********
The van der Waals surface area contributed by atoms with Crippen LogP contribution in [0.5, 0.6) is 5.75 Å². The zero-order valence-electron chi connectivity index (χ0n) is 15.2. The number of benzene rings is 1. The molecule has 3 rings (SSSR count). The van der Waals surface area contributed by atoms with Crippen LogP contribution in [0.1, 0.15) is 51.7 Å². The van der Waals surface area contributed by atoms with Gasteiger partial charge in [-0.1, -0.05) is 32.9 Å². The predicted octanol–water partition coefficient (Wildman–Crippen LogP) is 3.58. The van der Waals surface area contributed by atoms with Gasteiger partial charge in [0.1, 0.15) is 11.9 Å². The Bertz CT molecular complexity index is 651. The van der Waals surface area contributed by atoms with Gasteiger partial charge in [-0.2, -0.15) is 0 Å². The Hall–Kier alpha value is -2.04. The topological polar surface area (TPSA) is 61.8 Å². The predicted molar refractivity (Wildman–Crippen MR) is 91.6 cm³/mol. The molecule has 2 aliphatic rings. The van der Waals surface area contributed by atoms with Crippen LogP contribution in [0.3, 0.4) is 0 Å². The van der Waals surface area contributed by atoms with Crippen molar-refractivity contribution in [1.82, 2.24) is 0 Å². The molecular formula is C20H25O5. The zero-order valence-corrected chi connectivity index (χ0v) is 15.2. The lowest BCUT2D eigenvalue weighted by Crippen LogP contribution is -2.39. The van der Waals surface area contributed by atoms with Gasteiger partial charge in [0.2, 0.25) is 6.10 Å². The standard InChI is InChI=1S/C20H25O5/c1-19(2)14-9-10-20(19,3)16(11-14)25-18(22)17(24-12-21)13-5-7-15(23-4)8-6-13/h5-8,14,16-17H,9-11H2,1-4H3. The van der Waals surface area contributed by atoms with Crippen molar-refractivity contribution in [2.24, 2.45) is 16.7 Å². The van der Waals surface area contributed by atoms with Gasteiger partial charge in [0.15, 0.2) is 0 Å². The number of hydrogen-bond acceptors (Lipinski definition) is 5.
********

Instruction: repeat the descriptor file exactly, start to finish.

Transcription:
The van der Waals surface area contributed by atoms with Crippen LogP contribution in [0.5, 0.6) is 5.75 Å². The zero-order valence-electron chi connectivity index (χ0n) is 15.2. The number of benzene rings is 1. The molecule has 3 rings (SSSR count). The van der Waals surface area contributed by atoms with Crippen LogP contribution in [0.1, 0.15) is 51.7 Å². The van der Waals surface area contributed by atoms with Gasteiger partial charge in [-0.1, -0.05) is 32.9 Å². The predicted octanol–water partition coefficient (Wildman–Crippen LogP) is 3.58. The van der Waals surface area contributed by atoms with Gasteiger partial charge in [0.1, 0.15) is 11.9 Å². The Bertz CT molecular complexity index is 651. The van der Waals surface area contributed by atoms with Gasteiger partial charge in [-0.2, -0.15) is 0 Å². The Hall–Kier alpha value is -2.04. The topological polar surface area (TPSA) is 61.8 Å². The predicted molar refractivity (Wildman–Crippen MR) is 91.6 cm³/mol. The molecule has 2 aliphatic rings. The van der Waals surface area contributed by atoms with Crippen LogP contribution in [0.3, 0.4) is 0 Å². The van der Waals surface area contributed by atoms with Crippen molar-refractivity contribution in [1.82, 2.24) is 0 Å². The molecular formula is C20H25O5. The zero-order valence-corrected chi connectivity index (χ0v) is 15.2. The lowest BCUT2D eigenvalue weighted by Crippen LogP contribution is -2.39. The van der Waals surface area contributed by atoms with Gasteiger partial charge in [0.2, 0.25) is 6.10 Å². The standard InChI is InChI=1S/C20H25O5/c1-19(2)14-9-10-20(19,3)16(11-14)25-18(22)17(24-12-21)13-5-7-15(23-4)8-6-13/h5-8,14,16-17H,9-11H2,1-4H3. The van der Waals surface area contributed by atoms with Crippen molar-refractivity contribution in [2.24, 2.45) is 16.7 Å². The van der Waals surface area contributed by atoms with Gasteiger partial charge in [0.15, 0.2) is 0 Å². The number of hydrogen-bond acceptors (Lipinski definition) is 5.